After briefly explaining the main types of pension scheme, the historical background of China pension system will be illustrate as follows:

In 1949 the Chinese government adopted a provisional constitution of the “common Programâ€?, which mentioned that the labour insurance system should be introduced progressively in companies; this provided a legal basis for the establishment of a unified, national labour insurance system.

On February 25, 1951, the Central People’s Government promulgated “The People’s Republic of China Labour Insurance Regulations”, which required companies to implement pensions, medical insurance and industrial injury insurance for their employees. This was China’s first social security law; it clearly defined insurance coverage, insurance premium collection, insurance items and standards, as well as the implementation and supervision of the insurance industry as a whole.

During the next three decades the government gradually improved the pension system. Then, in 1984 China overhauled the entire pension system. The change was started in some rural areas first. The system was based on being “paid mainly by individuals, supplemented by the communities, supported by government policies” and resulted in the accumulation of funds in personal accounts. In 1991, thanks to economic development, the government established a combined system with a state pension, company pension and private pension.

Basis of calculating accrual of pension insurance during that time:

Range of income

Rate of pension insurance

<60% of average income


60%-300% of average income

actual income

>300% of average income


In 1997 the Chinese government formulated a new policy, which started to establish a unified nationwide pension system for every enterprise employee’s insurance.

China’s basic pension system is a combined model of state and individual accounts. The basic pension covers workers in urban enterprises; all urban enterprises and their employees must fulfill the obligation to pay the basic pension. At present, employers contribute about 20%, and employees 8%, of the total income. The rates paid by employers are partly used in the state pension and the rest goes into the personal accounts; the rates paid by employees are used in private accounts. In 1997, the policy became clearer. It can now be seen that the main purpose of the basic pension in the future is to protect the basic livelihood of retirees in their twilight years.

After several years of reform, the people involved in pension scheme increased from 86.71 million (at end of 1997) to 108.02 million (at the end of 2001); the number of people receiving the basic pensions raised from 25.33 million to 33.81 million. The average monthly basic pension increased from 430 RMB to 556 RMB. In order to ensure the timely and full payment of the basic pension in recent years, the Chinese government have made efforts to improve the pooling level and constantly increased the financial input into the basic pension fund. From 1998 to 2001 the central government expenditures for pension fund subsidies amounted to 86.1 billion RMB.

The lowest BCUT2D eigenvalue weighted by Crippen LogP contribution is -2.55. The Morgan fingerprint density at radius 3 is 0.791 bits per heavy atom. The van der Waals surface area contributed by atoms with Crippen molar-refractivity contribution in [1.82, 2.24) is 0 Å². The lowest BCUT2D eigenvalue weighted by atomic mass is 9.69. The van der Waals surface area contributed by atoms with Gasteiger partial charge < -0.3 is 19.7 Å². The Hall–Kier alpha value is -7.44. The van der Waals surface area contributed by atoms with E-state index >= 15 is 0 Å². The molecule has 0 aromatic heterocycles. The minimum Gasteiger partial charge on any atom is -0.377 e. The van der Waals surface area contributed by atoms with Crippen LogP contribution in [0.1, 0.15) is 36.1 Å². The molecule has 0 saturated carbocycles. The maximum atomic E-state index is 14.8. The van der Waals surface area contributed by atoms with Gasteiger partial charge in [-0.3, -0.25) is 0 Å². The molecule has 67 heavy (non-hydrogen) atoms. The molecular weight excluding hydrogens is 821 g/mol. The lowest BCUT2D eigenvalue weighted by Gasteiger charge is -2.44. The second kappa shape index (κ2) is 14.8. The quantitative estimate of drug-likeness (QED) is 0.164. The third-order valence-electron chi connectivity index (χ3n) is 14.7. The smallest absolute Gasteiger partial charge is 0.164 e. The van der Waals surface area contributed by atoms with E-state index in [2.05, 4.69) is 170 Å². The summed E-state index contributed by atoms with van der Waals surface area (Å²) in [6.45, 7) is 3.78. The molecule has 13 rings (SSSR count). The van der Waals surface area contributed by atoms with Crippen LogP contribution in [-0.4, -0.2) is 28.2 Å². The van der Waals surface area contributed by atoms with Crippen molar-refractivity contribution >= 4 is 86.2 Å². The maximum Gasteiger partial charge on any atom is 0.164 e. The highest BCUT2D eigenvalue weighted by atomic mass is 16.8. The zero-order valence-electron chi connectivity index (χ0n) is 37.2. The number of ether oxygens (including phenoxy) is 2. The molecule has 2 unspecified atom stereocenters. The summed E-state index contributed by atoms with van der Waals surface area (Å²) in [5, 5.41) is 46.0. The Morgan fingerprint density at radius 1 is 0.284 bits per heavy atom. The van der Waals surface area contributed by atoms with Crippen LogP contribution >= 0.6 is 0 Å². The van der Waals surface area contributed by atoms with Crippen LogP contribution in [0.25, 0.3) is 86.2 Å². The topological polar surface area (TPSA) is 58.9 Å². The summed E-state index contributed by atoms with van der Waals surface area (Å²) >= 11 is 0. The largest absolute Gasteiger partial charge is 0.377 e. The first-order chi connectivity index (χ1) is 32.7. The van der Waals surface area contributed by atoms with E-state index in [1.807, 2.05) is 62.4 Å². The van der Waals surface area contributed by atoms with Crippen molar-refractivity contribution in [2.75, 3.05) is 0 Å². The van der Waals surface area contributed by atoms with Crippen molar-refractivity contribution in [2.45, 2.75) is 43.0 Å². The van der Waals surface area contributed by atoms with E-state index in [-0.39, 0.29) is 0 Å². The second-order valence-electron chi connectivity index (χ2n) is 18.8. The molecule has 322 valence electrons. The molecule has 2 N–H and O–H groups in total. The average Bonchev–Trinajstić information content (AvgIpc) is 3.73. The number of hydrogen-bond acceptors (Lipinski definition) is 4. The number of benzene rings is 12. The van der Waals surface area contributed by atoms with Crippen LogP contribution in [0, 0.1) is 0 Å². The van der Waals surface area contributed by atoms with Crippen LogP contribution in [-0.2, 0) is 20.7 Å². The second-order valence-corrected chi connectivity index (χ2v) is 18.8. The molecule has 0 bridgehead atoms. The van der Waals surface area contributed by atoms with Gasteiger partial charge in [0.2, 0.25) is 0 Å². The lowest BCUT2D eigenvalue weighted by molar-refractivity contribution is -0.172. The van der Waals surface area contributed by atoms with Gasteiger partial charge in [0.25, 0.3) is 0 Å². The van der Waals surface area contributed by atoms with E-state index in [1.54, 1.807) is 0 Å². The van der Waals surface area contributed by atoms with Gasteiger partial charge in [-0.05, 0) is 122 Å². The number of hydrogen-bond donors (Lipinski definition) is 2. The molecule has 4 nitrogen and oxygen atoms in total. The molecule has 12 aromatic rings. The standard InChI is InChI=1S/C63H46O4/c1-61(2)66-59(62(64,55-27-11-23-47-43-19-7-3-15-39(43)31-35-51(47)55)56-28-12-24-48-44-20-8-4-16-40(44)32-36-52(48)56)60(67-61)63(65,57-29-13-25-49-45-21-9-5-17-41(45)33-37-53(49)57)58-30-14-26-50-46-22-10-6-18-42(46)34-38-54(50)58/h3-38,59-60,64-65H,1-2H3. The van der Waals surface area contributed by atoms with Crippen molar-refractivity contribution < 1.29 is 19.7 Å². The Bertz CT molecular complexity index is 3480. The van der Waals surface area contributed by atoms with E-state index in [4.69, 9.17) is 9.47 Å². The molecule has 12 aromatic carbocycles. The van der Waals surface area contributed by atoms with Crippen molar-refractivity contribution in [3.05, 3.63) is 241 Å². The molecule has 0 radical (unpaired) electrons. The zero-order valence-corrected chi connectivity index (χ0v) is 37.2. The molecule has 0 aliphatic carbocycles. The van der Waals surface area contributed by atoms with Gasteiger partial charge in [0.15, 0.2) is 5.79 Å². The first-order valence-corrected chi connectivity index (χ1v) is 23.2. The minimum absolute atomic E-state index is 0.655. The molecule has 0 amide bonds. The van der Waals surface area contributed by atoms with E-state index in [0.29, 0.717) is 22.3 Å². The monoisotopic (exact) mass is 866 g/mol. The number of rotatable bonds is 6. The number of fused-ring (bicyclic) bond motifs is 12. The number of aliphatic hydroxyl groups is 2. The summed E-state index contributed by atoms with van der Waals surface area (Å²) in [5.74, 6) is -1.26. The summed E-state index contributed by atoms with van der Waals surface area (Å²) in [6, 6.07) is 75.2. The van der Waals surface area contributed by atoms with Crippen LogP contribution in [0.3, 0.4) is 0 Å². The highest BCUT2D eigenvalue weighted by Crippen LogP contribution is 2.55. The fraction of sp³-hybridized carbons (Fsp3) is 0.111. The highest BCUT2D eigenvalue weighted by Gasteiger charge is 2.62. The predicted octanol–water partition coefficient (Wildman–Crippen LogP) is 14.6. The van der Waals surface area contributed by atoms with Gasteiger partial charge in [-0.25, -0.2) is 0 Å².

Chapter 2 Current situation of China pension system

Recently, Melbourne Mercer Global Pension Index revealed that the Chinese pension system is facing a large challenge. They measured the ranking according to the adequacy, sustainability and comprehensiveness of the system in each state. From the comparison of the private and public pension system’s index in five continents, across eleven countries, China’s system achieved relatively low ratings. This shows that China’s growing pension system needs to be further developed and reformed in order to cope with continued pressure from the ageing population, and in order to remain competitive in the world.

According to the pension index (total 100) estimates, the Netherlands ranks first, with an index of 76.1, followed by Australia (74.0), Sweden (73.5) and Canada (73.2). The UK ranked fifth with 63.9, while the lowest-ranked pension systems are those of Japan (41.5), China (48.0) and Germany (48.2).


Melbourne Mercer Global Pension Index



index value

Sub-index values


Weighting 40%


Weighting 35%


Weighting 25%





























































Source: Melbourne Mercer Global Pension Index

Among these countries there was no one pension system which achieved A-Level (an index of more than 80). Mercer said that this shows that even the world’s most advanced pension system needs to be adjusted in order to ensure that the support is sufficient for a rapidly aging population. Although the lowest-ranked countries are not yet falling into the lowest level, the category E (an index of less than 35). However if the major defects are not resolved, the effectiveness and sustainability of all these systems will face challenges.

Chapter 3 Problems of China pension system and reasons of pension reforming

China’s pension system is actually still in personal accounts, which are kind of on a ‘PAYGO’ system, combined with some public administration. The system is presently in a transition period. Of the results, the following problems stand out: